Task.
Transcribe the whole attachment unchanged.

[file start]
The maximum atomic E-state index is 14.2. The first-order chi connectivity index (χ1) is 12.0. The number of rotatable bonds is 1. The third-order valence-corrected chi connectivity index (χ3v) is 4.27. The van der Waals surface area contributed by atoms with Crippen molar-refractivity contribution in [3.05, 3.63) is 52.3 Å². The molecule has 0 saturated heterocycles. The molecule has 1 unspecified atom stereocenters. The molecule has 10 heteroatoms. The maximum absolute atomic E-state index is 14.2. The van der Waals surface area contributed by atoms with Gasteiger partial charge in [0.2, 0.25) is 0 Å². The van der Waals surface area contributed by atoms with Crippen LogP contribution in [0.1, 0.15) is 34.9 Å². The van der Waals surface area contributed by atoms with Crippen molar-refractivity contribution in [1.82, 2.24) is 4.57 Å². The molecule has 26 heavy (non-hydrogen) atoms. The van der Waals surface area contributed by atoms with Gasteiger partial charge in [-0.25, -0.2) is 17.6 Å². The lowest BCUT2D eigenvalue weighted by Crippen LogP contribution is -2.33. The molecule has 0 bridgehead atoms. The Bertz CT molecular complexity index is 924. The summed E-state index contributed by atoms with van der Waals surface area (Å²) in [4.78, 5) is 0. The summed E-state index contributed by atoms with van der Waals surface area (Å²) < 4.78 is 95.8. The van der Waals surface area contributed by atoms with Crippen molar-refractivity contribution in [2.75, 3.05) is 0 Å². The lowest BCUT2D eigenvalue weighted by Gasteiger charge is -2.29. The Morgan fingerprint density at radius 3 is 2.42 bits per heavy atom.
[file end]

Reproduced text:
The maximum atomic E-state index is 14.2. The first-order chi connectivity index (χ1) is 12.0. The number of rotatable bonds is 1. The third-order valence-corrected chi connectivity index (χ3v) is 4.27. The van der Waals surface area contributed by atoms with Crippen molar-refractivity contribution in [3.05, 3.63) is 52.3 Å². The molecule has 0 saturated heterocycles. The molecule has 1 unspecified atom stereocenters. The molecule has 10 heteroatoms. The maximum absolute atomic E-state index is 14.2. The van der Waals surface area contributed by atoms with Gasteiger partial charge in [0.2, 0.25) is 0 Å². The van der Waals surface area contributed by atoms with Crippen LogP contribution in [0.1, 0.15) is 34.9 Å². The van der Waals surface area contributed by atoms with Crippen molar-refractivity contribution in [1.82, 2.24) is 4.57 Å². The molecule has 26 heavy (non-hydrogen) atoms. The van der Waals surface area contributed by atoms with Gasteiger partial charge in [-0.25, -0.2) is 17.6 Å². The lowest BCUT2D eigenvalue weighted by Crippen LogP contribution is -2.33. The molecule has 0 bridgehead atoms. The Bertz CT molecular complexity index is 924. The summed E-state index contributed by atoms with van der Waals surface area (Å²) in [4.78, 5) is 0. The summed E-state index contributed by atoms with van der Waals surface area (Å²) < 4.78 is 95.8. The van der Waals surface area contributed by atoms with Crippen molar-refractivity contribution in [2.75, 3.05) is 0 Å². The lowest BCUT2D eigenvalue weighted by Gasteiger charge is -2.29. The Morgan fingerprint density at radius 3 is 2.42 bits per heavy atom.